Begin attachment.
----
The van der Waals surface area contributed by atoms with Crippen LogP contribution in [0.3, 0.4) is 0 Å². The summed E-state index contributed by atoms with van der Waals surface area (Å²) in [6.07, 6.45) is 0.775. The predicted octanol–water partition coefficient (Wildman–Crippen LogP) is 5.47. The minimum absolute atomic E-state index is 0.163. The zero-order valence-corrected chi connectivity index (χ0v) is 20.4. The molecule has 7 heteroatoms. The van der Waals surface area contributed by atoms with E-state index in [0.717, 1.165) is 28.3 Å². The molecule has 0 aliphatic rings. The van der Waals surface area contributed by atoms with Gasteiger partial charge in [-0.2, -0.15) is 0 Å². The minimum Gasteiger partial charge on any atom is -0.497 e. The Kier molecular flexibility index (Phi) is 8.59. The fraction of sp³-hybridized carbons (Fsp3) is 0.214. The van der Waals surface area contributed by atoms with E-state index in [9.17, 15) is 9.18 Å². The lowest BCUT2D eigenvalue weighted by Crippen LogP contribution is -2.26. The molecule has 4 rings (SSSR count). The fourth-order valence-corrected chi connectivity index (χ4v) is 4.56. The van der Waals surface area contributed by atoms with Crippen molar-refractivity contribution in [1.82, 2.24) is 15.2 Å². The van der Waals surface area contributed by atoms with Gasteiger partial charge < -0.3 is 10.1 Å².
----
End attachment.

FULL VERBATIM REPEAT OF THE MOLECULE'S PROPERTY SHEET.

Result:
The van der Waals surface area contributed by atoms with Crippen LogP contribution in [0.3, 0.4) is 0 Å². The summed E-state index contributed by atoms with van der Waals surface area (Å²) in [6.07, 6.45) is 0.775. The predicted octanol–water partition coefficient (Wildman–Crippen LogP) is 5.47. The minimum absolute atomic E-state index is 0.163. The zero-order valence-corrected chi connectivity index (χ0v) is 20.4. The molecule has 7 heteroatoms. The van der Waals surface area contributed by atoms with E-state index in [0.717, 1.165) is 28.3 Å². The molecule has 0 aliphatic rings. The van der Waals surface area contributed by atoms with Gasteiger partial charge in [-0.2, -0.15) is 0 Å². The minimum Gasteiger partial charge on any atom is -0.497 e. The Kier molecular flexibility index (Phi) is 8.59. The fraction of sp³-hybridized carbons (Fsp3) is 0.214. The van der Waals surface area contributed by atoms with E-state index in [9.17, 15) is 9.18 Å². The lowest BCUT2D eigenvalue weighted by Crippen LogP contribution is -2.26. The molecule has 4 rings (SSSR count). The fourth-order valence-corrected chi connectivity index (χ4v) is 4.56. The van der Waals surface area contributed by atoms with Crippen molar-refractivity contribution in [1.82, 2.24) is 15.2 Å². The van der Waals surface area contributed by atoms with Gasteiger partial charge < -0.3 is 10.1 Å².